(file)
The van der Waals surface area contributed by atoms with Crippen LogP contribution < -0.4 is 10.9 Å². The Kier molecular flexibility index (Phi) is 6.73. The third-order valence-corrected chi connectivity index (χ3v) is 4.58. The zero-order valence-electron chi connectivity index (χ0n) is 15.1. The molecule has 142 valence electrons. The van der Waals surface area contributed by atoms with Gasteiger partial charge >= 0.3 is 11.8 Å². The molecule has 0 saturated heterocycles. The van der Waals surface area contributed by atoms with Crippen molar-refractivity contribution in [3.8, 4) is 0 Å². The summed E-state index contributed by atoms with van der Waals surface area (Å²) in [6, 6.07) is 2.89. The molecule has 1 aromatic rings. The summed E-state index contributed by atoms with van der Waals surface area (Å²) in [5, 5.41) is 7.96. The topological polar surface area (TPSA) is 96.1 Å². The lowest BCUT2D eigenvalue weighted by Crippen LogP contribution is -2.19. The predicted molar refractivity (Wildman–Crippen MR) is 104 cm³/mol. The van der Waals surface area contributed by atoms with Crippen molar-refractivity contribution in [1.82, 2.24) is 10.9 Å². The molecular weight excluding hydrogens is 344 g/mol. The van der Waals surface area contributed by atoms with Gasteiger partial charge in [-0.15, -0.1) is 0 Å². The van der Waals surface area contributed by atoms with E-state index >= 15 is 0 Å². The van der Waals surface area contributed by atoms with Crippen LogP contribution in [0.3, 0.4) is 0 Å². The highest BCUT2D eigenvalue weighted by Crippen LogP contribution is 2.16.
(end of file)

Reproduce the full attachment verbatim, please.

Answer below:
The van der Waals surface area contributed by atoms with Crippen LogP contribution < -0.4 is 10.9 Å². The Kier molecular flexibility index (Phi) is 6.73. The third-order valence-corrected chi connectivity index (χ3v) is 4.58. The zero-order valence-electron chi connectivity index (χ0n) is 15.1. The molecule has 142 valence electrons. The van der Waals surface area contributed by atoms with Gasteiger partial charge >= 0.3 is 11.8 Å². The molecule has 0 saturated heterocycles. The van der Waals surface area contributed by atoms with Crippen molar-refractivity contribution in [3.8, 4) is 0 Å². The summed E-state index contributed by atoms with van der Waals surface area (Å²) in [6, 6.07) is 2.89. The molecule has 1 aromatic rings. The summed E-state index contributed by atoms with van der Waals surface area (Å²) in [5, 5.41) is 7.96. The topological polar surface area (TPSA) is 96.1 Å². The lowest BCUT2D eigenvalue weighted by Crippen LogP contribution is -2.19. The predicted molar refractivity (Wildman–Crippen MR) is 104 cm³/mol. The van der Waals surface area contributed by atoms with Crippen molar-refractivity contribution in [1.82, 2.24) is 10.9 Å². The molecular weight excluding hydrogens is 344 g/mol. The van der Waals surface area contributed by atoms with Gasteiger partial charge in [-0.15, -0.1) is 0 Å². The van der Waals surface area contributed by atoms with E-state index >= 15 is 0 Å². The van der Waals surface area contributed by atoms with Crippen LogP contribution in [0.3, 0.4) is 0 Å². The highest BCUT2D eigenvalue weighted by Crippen LogP contribution is 2.16.